After the war, President Andrew Johnson presented her with the Medal of Honor to recognize her dedication and loyalty to the US.
Walker became known for her “radical” views on women’s rights and was regarded as a living legend.
Her medal was rescinded in the early 20th century because of changes in the award’s regulations, but she refused to give it up and wore it until she died in 1919.
Dr. Mary Walker wearing her Medal of Honor, circa 1866.
(U.S. Army Mathew Brady Collection)
Mary Walker was born in 1832 in Oswego, New York.
Her parents were abolitionists, and they encouraged her to flaunt the rules of women’s fashion. She soon began wearing pants, a habit that continued into her adult life.
In 1855, Walker graduated from Syracuse Medical College and became a doctor.
When the Civil War broke out in 1861, Walker was barred from being an Army surgeon because she was a woman. She volunteered instead, working without pay at hospitals in Washington, DC, and Virginia.
Walker spent four months as a Confederate prisoner of war in Richmond, Virginia.
Despite her service tending to Union Army wounded and her imprisonment, Walker received a smaller pension than that given to war widows.
President Andrew Johnson presented her with the Medal of Honor in November 1865 to thank her for her contributions and her loyalty.
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In 1917, due to changes in the medal’s regulations, her award was rescinded because she did not engage in direct combat with the enemy.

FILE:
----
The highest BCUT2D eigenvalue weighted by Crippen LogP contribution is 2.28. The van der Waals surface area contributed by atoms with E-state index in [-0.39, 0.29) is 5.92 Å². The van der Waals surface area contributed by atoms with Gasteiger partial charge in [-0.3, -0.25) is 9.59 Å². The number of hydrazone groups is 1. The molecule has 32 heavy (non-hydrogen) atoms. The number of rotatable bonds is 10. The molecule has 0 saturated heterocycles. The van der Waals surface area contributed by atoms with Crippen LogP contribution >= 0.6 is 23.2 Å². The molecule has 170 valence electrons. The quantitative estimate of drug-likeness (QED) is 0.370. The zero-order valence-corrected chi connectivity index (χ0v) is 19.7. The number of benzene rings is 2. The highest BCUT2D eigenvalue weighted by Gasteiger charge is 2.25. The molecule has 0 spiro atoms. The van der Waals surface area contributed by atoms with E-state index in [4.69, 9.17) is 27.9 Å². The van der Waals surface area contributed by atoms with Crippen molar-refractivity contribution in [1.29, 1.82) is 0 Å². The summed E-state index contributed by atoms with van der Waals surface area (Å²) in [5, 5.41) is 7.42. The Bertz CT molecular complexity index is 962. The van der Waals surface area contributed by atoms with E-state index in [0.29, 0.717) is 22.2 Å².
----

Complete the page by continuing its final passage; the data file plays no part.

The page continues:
Walker refused to return her medal and continued to wear it.
According to one legend, when federal marshals attempted to retrieve it in 1917, she opened the door holding a shotgun — and wearing her medal.
She died in 1919 — one year before women were finally allowed to vote.
Dr. Mary E. Walker, circa 1911.
(Library of Congress)
Walker also attracted public scrutiny for her views on women’s rights, which were seen as radical. She reportedly voted as early as 1871 — a half-century before women were legally allowed to do so in the US.
President Jimmy Carter reinstated her medal in 1977 to honor her sacrifice and acknowledge the sexism she fought.
In 2012, the town Oswego dedicated of a statue in her honor, drawing people from around the country remember her, according to The Post-Standard of Syracuse, New York.
“I have got to die before people will know who I am and what I have done. It is a shame that people who lead reforms in this world are not appreciated until after they are dead; then the world pays its tributes,” Walker once said. That quote is inscribed on part of the statue.
This article originally appeared on Business Insider. Follow @BusinessInsider on Twitter.